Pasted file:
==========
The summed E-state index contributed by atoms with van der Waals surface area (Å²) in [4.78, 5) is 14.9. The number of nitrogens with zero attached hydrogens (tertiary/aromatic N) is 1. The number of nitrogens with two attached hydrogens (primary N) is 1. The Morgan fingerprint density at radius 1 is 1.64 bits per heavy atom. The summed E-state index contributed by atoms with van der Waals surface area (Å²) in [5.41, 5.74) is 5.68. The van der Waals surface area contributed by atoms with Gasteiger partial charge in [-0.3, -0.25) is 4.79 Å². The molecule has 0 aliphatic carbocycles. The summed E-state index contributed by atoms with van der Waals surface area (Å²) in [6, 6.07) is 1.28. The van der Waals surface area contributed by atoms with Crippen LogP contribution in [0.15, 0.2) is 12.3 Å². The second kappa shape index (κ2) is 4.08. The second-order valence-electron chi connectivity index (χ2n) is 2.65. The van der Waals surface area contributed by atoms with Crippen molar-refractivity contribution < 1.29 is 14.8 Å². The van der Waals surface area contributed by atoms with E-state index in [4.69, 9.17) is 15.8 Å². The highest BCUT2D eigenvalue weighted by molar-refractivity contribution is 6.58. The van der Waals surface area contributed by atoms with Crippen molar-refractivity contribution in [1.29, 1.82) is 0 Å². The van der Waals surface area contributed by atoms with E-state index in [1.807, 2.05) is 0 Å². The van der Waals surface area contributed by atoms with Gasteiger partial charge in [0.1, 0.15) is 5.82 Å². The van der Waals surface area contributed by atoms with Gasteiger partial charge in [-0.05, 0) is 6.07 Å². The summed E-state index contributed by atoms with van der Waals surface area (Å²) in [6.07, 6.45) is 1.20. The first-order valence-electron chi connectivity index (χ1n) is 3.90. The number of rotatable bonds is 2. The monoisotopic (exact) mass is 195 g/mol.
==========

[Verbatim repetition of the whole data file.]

The summed E-state index contributed by atoms with van der Waals surface area (Å²) in [4.78, 5) is 14.9. The number of nitrogens with zero attached hydrogens (tertiary/aromatic N) is 1. The number of nitrogens with two attached hydrogens (primary N) is 1. The Morgan fingerprint density at radius 1 is 1.64 bits per heavy atom. The summed E-state index contributed by atoms with van der Waals surface area (Å²) in [5.41, 5.74) is 5.68. The van der Waals surface area contributed by atoms with Gasteiger partial charge in [-0.3, -0.25) is 4.79 Å². The molecule has 0 aliphatic carbocycles. The summed E-state index contributed by atoms with van der Waals surface area (Å²) in [6, 6.07) is 1.28. The van der Waals surface area contributed by atoms with Crippen LogP contribution in [0.15, 0.2) is 12.3 Å². The second kappa shape index (κ2) is 4.08. The second-order valence-electron chi connectivity index (χ2n) is 2.65. The van der Waals surface area contributed by atoms with Crippen molar-refractivity contribution < 1.29 is 14.8 Å². The van der Waals surface area contributed by atoms with E-state index in [4.69, 9.17) is 15.8 Å². The highest BCUT2D eigenvalue weighted by molar-refractivity contribution is 6.58. The van der Waals surface area contributed by atoms with Crippen molar-refractivity contribution in [1.29, 1.82) is 0 Å². The van der Waals surface area contributed by atoms with E-state index in [1.807, 2.05) is 0 Å². The van der Waals surface area contributed by atoms with Gasteiger partial charge in [0.1, 0.15) is 5.82 Å². The van der Waals surface area contributed by atoms with Gasteiger partial charge in [-0.05, 0) is 6.07 Å². The summed E-state index contributed by atoms with van der Waals surface area (Å²) in [6.07, 6.45) is 1.20. The first-order valence-electron chi connectivity index (χ1n) is 3.90. The number of rotatable bonds is 2. The monoisotopic (exact) mass is 195 g/mol.